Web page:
THANK you.  The subs totally are the ones in control, and the proceedings are for their pleasure!  It’s like getting head–sure, you’re the “passive” one, but it’s something you like being done for your benefit.  And in terms of BDSM, subs provide the safeword, the exact guidelines of what is okay/not okay, and they say when to stop :)

      But I agree with someone down there in the comments–this article wasn’t about how some feminists reconcile their submission with their feminism.  That would have been too classy for Newsweek /grumble grumble/

    • gayle


  • Pamela Madsen

    This has nothing to do with the work place. This is about sexual desire.  This is about people getting off women’s backs so they can stretch out, claim and integrate their unfettered sexuality.
    Why does this conversation prick at the very core of womanhood? Because
    we’ve been taught to tear ourselves into little pieces in order to
    function. The big bad sexy piece gets put in the vault and taken out
    every so often. When? Damned if I know. It seems to be when nobody is
    looking. I’m not saying women don’t have sex. But too many of them
    aren’t enjoying it as much as they could. I don’t care what the rap is
    on the liberated female, too many are not having fun. Check out my recent blog on Psychology Today, “Even Feminists Enjoy Sexual Surrender”  or my book where I tell a true real woman’s story about this. MINE. “Shameless: How I Ditched The Diets, Got Naked Found True Pleasure and Somehow Got Home in Time to Cook Dinner”.  It’s time we stopping lying about sex.
    Pamela Madsen

    • Catherine McCallum

      And you, too.

    • KVA

      It was Roiphe and Newsweek that made it about the work place. They could have addressed the issue you’re talking about without tying it to women’s economic empowerment. Conflating the two is problematic.

    • Loki Iago

      Erm I’m not sure anyone’s “lying about sex” here.  Sex just doesn’t work that way for every woman and bondage just doesn’t work that way for every sub.  Some women are tops, some men are bottoms.  And the majority of subs don’t enjoy “rape” fantasies, they enjoy consensual, respectful dominance play with limits.
      Let’s not stop saying we know what every woman wants–only ONE woman can tell us what SHE ALONE wants.

    • outsider

      Try reading the article (wait, it’s in the title) before you say this doesn’t involve work/economics.  Karrin’s point is that women aren’t trying to give up some mythical power they have in the workplace in the bedroom because that power doesn’t exist.  Geez.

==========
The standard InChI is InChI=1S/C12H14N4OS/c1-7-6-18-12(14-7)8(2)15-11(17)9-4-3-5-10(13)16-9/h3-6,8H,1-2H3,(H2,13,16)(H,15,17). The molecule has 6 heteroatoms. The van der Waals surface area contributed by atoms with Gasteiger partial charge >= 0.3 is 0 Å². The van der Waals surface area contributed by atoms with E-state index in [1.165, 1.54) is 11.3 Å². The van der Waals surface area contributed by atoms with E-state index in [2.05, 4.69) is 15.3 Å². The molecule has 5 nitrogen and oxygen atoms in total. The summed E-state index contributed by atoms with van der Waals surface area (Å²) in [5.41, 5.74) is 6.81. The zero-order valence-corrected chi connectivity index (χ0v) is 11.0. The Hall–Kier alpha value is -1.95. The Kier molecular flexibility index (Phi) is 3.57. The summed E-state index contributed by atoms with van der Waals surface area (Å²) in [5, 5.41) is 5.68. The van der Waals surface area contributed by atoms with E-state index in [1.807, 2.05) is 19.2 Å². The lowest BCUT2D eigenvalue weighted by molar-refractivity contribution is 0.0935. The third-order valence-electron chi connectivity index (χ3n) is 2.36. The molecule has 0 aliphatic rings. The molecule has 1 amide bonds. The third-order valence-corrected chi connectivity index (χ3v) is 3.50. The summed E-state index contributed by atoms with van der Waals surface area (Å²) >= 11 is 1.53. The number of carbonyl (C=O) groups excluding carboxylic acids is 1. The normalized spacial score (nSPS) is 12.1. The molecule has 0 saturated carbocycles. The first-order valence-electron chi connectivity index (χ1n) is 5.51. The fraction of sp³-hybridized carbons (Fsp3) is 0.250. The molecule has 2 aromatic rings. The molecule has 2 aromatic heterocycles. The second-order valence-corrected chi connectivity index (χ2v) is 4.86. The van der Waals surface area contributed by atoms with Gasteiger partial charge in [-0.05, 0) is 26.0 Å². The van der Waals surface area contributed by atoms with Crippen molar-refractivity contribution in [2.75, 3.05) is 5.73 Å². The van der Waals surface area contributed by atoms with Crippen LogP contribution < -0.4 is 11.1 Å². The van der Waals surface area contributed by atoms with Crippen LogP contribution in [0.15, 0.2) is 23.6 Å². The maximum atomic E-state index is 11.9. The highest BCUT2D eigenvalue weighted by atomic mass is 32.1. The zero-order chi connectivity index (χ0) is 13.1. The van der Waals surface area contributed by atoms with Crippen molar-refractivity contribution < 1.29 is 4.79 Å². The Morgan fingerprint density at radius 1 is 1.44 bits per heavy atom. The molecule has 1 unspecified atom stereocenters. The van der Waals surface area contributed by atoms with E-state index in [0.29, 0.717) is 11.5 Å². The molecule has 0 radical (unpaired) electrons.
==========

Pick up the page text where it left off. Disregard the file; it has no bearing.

• caraf

    I hope it’s okay for me to comment because I’m not selling anything! ;) I invite BAG readers to compare/contrast the cover Karrin so aptly engages with this one from March 1970:

    • Catherine McCallum

      Women are always naked to the corporate press. 
      It appears to me that no matter how high in the hierarchy of media the wags go, their little brains rule when the subject involves women.

    • Michael Shaw

      Your line is too funny. Is there a particular correlation between the subject matter and the inclination to use one’s comment as a product placement?

  • Catherine McCallum

    This is offensive on so many levels that I’d cancel my subscription to Newsweek if I hadn’t already done so years ago.

    • Zilkerette


    • outsider

      I’m sending my copy back to Tina Brown with my custom made “This Insults Women” sticker plastered across the front page photo.  I hope others who, like me, have 2 years left on their subscription, will do the same.

  • Loki Iago

    Can I have this author’s child?  I was so disgusted by Newsweek I felt physically sick, but you have given me so much hope that the world hasn’t entirely lost its mind.  Thank you so much x0x

  • Outsider

    I think Karrin’s respons was dead on accurate.  This post-feminist crap we are fed on a daily basis (through advertising, television, music videos, etc.) is getting old.  Stop packaging patriarchy as empowerment.  It never will be.  And, as usual, we get the cover with a white woman on it.  No discussion about race, class, sexual-orientation.  Even if this WAS true for ALL upper-class heterosexual white women (and I’m sure it’s not), post-feminism is here once more to tell us what women want, while excluding the perspective of the majority of women in America.

  • acm

    It also looks like they’re calling for a return to the time when women in the workplace were mostly the object of male coworker fanatasies — here she’s stripped and blindfolded, and he’s told “she wants it.”  So much for female safety and self-determination!  I’m shocked at the irresponsibility here.

    • gayle

       Great point!

  • gayle

     Katie Roiphe has made a good living bashing women in general. 

    Nice article.  One of the few clear minded critics I’ve read on this picture and subject.

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  • Loki Iago


  • gayle

     Subs are NOT in control.

    That’s another lie pushed by Kink culture.  Domination of women is key to patriarchy and male supremacy. 

    There is no liberation in it for women- sexual or otherwise.